I was eighteen years old when I started dating Anita. She was twenty, a college student at a Conservative Baptist college in Phoenix, Arizona. Anita and I, for five short months, had a torrid relationship. She was much more experienced sexually than I was. On more nights than I can remember, we would park along a dark, rarely-travel back road and watch the night sky. Of course, we also did a lot of necking too. Our intimacy stirred my sexual passions to such a degree that I would go home after dates and spend time praying to God for forgiveness, thanking him for not allowing us to give into our sexual desires. For me, not giving in included not masturbating. Anita and I later went our separate ways, but I’ll never forget the time we spent together.

Polly and I met as freshmen at Midwestern Baptist College in Pontiac, Michigan. I was nineteen, she was seventeen. I planned on playing the field at college, but meeting Polly changed everything. I was quickly smitten by her beauty and her quiet demeanor, and thus began our two-year battle with Midwestern’s Puritanical dating and physical contact rules. We refrained from breaking the rules until I went to visit Polly at her parent’s home in Newark, Ohio, over Christmas break (1976). It was there, in Polly’s parent’s apartment complex laundry room, that we had our first kiss. Dating students were expected to keep the rules even during Christmas and summer break. No one, and I mean no one, did so.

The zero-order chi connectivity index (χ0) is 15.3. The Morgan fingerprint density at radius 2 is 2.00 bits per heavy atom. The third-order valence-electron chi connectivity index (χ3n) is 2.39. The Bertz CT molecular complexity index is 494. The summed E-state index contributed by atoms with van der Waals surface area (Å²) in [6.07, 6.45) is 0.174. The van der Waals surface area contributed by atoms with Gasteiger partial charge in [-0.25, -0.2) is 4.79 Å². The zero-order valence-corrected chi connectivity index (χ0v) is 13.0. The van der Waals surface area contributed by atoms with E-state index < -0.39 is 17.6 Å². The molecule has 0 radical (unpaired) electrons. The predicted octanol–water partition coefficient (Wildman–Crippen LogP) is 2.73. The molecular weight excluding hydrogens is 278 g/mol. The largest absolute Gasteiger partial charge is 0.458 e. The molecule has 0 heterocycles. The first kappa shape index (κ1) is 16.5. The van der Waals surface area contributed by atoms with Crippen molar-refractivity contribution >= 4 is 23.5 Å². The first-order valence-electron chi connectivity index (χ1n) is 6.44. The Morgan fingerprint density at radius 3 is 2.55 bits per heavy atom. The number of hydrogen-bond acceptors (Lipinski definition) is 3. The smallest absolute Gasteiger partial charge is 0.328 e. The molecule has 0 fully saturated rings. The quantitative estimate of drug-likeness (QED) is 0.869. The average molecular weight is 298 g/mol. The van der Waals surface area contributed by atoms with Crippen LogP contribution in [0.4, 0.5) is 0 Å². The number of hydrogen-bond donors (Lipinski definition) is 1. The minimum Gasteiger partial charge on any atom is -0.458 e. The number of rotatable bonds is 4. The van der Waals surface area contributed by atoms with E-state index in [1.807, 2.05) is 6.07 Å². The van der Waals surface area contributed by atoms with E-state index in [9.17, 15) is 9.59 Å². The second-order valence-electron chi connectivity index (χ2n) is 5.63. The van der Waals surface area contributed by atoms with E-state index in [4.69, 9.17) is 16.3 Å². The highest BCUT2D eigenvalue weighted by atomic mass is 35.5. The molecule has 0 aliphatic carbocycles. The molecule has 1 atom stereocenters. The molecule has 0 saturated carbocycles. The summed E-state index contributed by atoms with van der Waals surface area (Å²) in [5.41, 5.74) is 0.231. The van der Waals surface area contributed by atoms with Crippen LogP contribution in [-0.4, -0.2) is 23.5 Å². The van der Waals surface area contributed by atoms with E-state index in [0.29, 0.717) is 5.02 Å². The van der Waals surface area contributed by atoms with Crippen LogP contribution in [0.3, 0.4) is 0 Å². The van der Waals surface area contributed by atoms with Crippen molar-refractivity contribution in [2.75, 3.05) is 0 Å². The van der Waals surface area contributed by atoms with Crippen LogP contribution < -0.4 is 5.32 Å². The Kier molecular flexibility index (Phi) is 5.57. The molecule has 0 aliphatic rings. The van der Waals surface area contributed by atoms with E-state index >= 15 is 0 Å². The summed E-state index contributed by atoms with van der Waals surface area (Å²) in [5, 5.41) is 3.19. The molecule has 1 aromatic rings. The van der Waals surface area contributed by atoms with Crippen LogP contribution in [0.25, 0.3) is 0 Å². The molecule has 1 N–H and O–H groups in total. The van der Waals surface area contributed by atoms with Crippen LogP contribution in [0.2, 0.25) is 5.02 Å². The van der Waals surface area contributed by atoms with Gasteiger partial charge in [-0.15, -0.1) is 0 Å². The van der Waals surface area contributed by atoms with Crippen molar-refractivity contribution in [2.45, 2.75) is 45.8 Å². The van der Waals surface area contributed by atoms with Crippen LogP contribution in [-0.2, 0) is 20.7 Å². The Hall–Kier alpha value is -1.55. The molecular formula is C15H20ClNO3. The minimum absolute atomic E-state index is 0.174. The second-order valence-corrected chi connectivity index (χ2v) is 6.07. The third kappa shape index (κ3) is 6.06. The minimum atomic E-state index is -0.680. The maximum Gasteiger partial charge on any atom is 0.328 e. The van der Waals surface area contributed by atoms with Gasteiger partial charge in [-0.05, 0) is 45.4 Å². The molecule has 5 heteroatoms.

Once back at Midwestern, Polly and I were faced with a dilemma. We wanted to continue touching and kissing each other; you know, as dating teens and young adults are wont to do. This meant we would have to secretly break the rules. We sought out couples to double-date with who were not averse to physical contact on dates. The vast majority of dating students — with but a handful of exceptions — broke the rules. Some students even slid into home and had sexual intercourse.